Kristjan Vingel

What does it really mean to be smart?

June 12, 2020

benjamin catapane Pn7JBX42z3Q unsplash

Intelligence is one fascinating concept. And there might be more variables to it than we might think.

Have you noticed that the people in top positions are not necessarily the "smartest"? And by "smart," I mean the conventional sense of having a high IQ and/or vast knowledge of their field. Often times they're leading and in charge of people who are superior in intelligence.

... or are they?

Must be their leadership skills then?

Well, not necessarily. You see, intelligence is not only about IQ, but there's also much more to it. E.g., what about social intelligence?

The people in top positions are capable of navigating through complex social situations and are highly tuned to detect even the most subtle social cues. Socially intelligent people understand how their words and actions affect others.

Socially awkward people are usually at the bottom of the social hierarchy. They have a low social status. Nobody really cares how strong their IQ is. People might be impressed, but in the end, they don't relate at all.

I think (at least) part of it has to do with evolutionary psychology (one of my favorite subjects).

If someone is socially weird, it means he hasn't been around people. If he hasn't been around people, it must be because people don't want to be around him. Conclusion: better to stay away from this person as well, no need to waste energy to try to figure out if this person is actually cool or not. Again, nobody cares how high or low his IQ is.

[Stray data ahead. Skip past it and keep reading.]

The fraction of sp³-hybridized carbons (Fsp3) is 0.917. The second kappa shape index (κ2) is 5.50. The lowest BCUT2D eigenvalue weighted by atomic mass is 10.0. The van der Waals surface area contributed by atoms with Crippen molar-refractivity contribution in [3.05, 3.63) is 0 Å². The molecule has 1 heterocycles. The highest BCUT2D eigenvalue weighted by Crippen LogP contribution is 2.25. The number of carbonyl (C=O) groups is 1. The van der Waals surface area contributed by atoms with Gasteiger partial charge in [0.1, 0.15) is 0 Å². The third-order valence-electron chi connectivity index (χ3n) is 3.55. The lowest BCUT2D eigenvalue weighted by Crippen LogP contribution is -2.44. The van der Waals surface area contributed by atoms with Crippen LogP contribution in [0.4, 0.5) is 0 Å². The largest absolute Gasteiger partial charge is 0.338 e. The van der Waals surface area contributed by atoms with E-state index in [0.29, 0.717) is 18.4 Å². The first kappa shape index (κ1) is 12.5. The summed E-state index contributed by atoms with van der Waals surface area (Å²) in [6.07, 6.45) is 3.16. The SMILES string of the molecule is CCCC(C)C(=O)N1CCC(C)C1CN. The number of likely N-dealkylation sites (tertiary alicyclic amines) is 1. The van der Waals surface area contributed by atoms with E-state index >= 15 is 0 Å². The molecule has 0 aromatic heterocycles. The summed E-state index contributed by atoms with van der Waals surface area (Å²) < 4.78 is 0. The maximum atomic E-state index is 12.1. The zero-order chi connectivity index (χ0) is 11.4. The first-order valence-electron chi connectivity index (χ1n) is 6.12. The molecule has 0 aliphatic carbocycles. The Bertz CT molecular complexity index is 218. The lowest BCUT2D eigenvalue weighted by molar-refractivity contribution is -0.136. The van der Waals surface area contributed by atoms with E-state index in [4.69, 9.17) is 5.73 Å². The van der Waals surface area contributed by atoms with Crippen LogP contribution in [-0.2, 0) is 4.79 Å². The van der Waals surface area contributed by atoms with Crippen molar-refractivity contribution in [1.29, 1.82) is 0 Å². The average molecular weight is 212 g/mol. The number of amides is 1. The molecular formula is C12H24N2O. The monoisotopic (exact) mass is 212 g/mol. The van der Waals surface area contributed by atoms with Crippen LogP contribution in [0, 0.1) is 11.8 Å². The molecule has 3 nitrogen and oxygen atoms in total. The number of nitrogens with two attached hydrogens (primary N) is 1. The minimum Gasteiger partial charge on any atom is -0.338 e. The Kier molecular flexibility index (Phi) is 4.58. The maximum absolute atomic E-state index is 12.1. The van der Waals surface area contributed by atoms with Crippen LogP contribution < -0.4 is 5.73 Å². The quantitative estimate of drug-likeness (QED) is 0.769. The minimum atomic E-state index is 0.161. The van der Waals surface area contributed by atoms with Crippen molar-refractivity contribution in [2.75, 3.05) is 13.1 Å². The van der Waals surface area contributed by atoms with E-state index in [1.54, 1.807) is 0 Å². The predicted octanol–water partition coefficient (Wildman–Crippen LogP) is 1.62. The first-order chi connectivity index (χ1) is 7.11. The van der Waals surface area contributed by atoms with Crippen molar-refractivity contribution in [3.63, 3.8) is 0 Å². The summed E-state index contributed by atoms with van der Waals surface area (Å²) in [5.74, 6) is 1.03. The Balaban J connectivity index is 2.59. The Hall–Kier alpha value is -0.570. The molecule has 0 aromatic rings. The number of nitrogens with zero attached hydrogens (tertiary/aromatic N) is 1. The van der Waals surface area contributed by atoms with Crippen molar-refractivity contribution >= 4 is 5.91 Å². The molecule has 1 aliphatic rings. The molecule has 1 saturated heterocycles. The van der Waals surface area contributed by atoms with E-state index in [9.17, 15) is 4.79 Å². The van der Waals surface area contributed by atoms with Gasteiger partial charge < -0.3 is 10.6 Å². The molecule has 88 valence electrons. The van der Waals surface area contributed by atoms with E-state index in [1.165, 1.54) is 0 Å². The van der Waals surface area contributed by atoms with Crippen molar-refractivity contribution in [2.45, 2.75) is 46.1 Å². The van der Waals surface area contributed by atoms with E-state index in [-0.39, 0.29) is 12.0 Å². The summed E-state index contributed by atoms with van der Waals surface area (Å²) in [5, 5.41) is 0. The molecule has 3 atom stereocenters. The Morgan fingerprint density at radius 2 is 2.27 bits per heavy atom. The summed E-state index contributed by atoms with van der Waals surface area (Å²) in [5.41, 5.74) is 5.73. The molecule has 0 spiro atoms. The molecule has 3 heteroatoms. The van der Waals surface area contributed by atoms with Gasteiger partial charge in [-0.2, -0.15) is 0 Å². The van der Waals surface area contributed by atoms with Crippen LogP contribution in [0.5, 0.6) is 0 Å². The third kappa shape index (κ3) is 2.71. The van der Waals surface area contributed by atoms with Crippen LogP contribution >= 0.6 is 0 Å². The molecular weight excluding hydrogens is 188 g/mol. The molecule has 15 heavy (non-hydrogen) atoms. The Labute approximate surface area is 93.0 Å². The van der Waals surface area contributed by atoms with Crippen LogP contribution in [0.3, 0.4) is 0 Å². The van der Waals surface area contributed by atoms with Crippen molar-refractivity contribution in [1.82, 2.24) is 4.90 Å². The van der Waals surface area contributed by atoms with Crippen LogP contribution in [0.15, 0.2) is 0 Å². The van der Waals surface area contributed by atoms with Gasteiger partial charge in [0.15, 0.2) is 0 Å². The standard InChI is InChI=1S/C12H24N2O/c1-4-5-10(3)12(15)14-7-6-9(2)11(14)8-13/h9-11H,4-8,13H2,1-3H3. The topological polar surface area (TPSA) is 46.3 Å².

So, social intelligence, along with emotional intelligence, is probably a lot more important than having high cognitive capabilities. That, of course, doesn't mean that having a basic reasoning skill is useless - it absolutely is necessary. However, at a certain point, the IQ part doesn't do as much as social skills would.

The awesome news is that social intelligence can be learned. It's a skill that can be acquired like any other skill - through practice, practice, practice! I know this because I've definitely improved myself since I was an awkward teenager years ago. I'm probably still awkward, but I'd like to think that much less ;)

Now, if someone has a question on how to improve social skills - my answer is this: how would you get better at playing the piano? By playing the piano. There's no other way - no shortcuts.


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Kristjan Vingel